Free was drawn to Brian James Polak’s script for The Gravediggers Union because it’s a study in life and death, and in finding joy in life, even in the face of death. He also knows the playwright and is interested in producing contemporary plays.

Another reason Free wanted to produce this play: Its characters are not gender- or race-specific. In casting characters and directing actors, Free said: “Humanity should come first.”

Gravedigger Ronnie (Joaquin Torres ’25 of Silang, Philippines) laments their failed marriage to Bobby in The Gravediggers Union dress rehearsal on March 6, 2024. (Phyllis Graber Jensen/Bates College)

“I think young people in general need experiences that are specific to them,” Free added. “And so I was hoping to choose a play from a playwright who said that the roles can be played by the genders that the actors express and by the races that the actors identify with.

“I think before 2020, we weren’t taking people’s humanity into account in the theater. I feel like I’m on the vanguard of those people who say we can’t separate what’s happening outside in the world from what’s happening in the theater on the stage.”

Gravedigger Bobby (Isabel Fronzaglia ’26 of York Harbor, Maine) takes a moment in the cemetery where she works to complain about her unhappy marriage to Ricky — which followed her dismal marriage to Ronnie. (Phyllis Graber Jensen/Bates College)

Caroline Cassell ’24 of Woodstock, Vt., plays the role of Mike, a drummer in a local band who lives at home with their mother. A triple major, Cassell’s senior theater thesis explores process, comedy, and gender fluidity within The Gravediggers Union.

“I really love how all the characters in this play don’t have a designated gender,” Cassell said. “There’s also so much possibility to explore humor and clowning, not only with the silliness written into the script, but within my own journey in learning how to drum!”

Mike (Caroline Cassell ’24 of Woodstock, Vt.,) does their best imitation of a zombie in an effort to convince fellow gravediggers to produce a play about zombies to raise funds to save the small cemetery where they work. A triple major, Cassell’s performance is part of their senior thesis work. (Phyllis Graber Jensen/Bates College).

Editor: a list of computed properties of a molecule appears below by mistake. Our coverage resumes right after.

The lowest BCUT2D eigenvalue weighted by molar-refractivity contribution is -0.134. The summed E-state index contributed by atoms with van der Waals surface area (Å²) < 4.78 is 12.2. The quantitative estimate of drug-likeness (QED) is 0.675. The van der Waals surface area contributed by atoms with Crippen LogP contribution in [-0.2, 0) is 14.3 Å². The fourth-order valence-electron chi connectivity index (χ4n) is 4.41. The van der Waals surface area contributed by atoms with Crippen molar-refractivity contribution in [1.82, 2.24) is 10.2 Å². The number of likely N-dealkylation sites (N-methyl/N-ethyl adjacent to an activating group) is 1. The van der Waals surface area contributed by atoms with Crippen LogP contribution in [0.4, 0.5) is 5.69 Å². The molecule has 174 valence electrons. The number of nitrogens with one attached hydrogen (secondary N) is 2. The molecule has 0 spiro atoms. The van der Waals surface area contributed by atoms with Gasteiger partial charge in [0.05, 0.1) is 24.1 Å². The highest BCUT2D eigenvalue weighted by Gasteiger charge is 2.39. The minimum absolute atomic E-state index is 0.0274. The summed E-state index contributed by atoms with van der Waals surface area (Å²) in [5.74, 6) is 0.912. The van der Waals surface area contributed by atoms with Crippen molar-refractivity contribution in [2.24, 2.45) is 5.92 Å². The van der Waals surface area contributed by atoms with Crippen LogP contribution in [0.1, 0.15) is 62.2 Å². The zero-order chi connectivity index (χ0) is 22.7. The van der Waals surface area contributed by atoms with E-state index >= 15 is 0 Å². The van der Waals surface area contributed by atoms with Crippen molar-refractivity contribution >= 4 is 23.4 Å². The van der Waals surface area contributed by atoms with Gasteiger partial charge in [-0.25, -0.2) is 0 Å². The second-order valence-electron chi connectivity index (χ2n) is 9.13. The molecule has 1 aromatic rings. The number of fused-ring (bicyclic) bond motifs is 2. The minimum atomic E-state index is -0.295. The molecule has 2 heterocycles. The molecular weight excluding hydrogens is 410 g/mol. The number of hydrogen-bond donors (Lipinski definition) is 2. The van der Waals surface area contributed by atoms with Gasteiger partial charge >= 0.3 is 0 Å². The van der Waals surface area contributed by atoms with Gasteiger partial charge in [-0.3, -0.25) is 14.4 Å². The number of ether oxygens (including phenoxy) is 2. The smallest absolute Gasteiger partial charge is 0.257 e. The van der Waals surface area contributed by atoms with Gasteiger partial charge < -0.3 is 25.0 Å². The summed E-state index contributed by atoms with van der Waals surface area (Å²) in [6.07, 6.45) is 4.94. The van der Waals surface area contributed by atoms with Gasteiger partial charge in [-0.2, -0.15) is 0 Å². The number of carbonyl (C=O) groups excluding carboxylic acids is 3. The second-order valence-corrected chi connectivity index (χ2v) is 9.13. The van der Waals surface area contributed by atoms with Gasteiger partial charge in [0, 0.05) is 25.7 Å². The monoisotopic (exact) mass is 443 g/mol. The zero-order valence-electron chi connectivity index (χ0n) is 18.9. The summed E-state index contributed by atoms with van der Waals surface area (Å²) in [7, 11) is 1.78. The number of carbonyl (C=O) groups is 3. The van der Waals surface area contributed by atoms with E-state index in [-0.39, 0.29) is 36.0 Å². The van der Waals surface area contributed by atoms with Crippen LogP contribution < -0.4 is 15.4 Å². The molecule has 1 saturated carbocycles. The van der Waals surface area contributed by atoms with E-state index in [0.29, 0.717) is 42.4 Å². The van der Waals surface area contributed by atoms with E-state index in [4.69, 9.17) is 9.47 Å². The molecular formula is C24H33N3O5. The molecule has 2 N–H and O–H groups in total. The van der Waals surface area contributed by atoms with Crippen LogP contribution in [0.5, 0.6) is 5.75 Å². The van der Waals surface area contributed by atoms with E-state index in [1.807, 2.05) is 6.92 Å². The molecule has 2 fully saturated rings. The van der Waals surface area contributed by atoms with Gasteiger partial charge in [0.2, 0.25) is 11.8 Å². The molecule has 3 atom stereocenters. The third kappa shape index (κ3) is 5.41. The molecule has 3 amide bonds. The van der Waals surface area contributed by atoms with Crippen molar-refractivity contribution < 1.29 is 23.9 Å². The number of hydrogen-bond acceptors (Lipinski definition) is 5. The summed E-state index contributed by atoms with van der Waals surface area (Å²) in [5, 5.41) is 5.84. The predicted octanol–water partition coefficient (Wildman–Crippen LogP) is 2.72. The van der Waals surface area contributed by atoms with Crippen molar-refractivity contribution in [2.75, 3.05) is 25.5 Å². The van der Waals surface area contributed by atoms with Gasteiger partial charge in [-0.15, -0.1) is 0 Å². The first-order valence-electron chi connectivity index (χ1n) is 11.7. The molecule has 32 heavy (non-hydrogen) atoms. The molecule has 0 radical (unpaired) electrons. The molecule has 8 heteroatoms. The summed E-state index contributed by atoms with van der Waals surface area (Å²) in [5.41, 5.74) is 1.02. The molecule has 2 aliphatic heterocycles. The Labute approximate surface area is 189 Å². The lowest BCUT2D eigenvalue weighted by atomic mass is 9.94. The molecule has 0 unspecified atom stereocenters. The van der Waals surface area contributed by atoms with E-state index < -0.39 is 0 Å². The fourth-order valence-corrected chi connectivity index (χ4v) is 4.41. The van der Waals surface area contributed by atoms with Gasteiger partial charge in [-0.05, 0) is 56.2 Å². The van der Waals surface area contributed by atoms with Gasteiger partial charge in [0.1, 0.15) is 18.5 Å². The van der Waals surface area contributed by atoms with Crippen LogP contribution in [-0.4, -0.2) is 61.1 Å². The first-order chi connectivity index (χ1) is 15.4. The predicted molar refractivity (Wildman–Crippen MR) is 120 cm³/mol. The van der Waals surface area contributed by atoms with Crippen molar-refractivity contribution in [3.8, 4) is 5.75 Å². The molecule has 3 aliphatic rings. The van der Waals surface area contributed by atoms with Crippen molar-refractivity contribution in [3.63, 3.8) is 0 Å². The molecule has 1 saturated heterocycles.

In this exploratory learning process, Cassell said, Free was an apt guide. They called him an inspiration, open, and naturally collaborative.

“He embodies what being a theater maker in a safe space looks like. He supports and makes room for us as whole human beings. While his direction is focused, it also allows us to explore characters on our own, which I’ve really enjoyed,” Cassell said. “I’ve felt incredibly comfortable and seen and heard in our space. Inviting Free as a guest director, the theater department has created an incredible opportunity to work with a groundbreaking artist in the field. I’m very grateful not only for his skilled direction but for his mentorship and care.”

Mike (Caroline Cassell ’24 of Woodstock, Vt.), a passionate drummer in a wedding band, lays down in a dug grave while joking around with other gravediggers in the small family-owned cemetery where they work. (Phyllis Graber Jensen/Bates College)

Most recently, Free has worked as the artistic director of Mile Square Theatre in Hoboken, N.J., and as a director at Portland Stage Company in Portland, Maine, where he’s directed six plays. He also is a notable audiobook narrator.

Free said having a Black gay man serve as a leader, teacher, or role model is valuable for all students — BIPOC, white or LGBTQ — because it is a way to amplify and celebrate our shared experience as human beings.

“You can’t legislate tolerance, as much as we’ve tried. You can’t make people not be prejudiced. But what we can do is create a world where a person like me can be the leader in the room and thereby create an experience for students to be led by someone like me so they can see themselves reflected through my humanity — both white and Black, whatever,” Free said. 

Bates visiting director Kevin R. Free (left) consults at a dress rehearsal on March 6 with Brian James Polak, who wrote The Gravediggers Union so the roles could be played by genders the actors express and by races the actors identify with in life. (Phyllis Graber Jensen/Bates College) 

The funding for  Free’s residency comes from a $1.2 grant million grant awarded to Bates in 2018 from the Andrew W. Mellon Foundation to support the faculty’s ongoing work to strengthen the college’s humanities and humanistic social sciences curriculum and teaching while supporting greater equity and inclusion.

Mellon funding supported other changes and new protocols in the department, Vecsey said, including new audition protocols, a more collaborative approach to selecting plays, and stronger community agreements to foster supportive, respectful, and inclusive environments in theater and dance productions.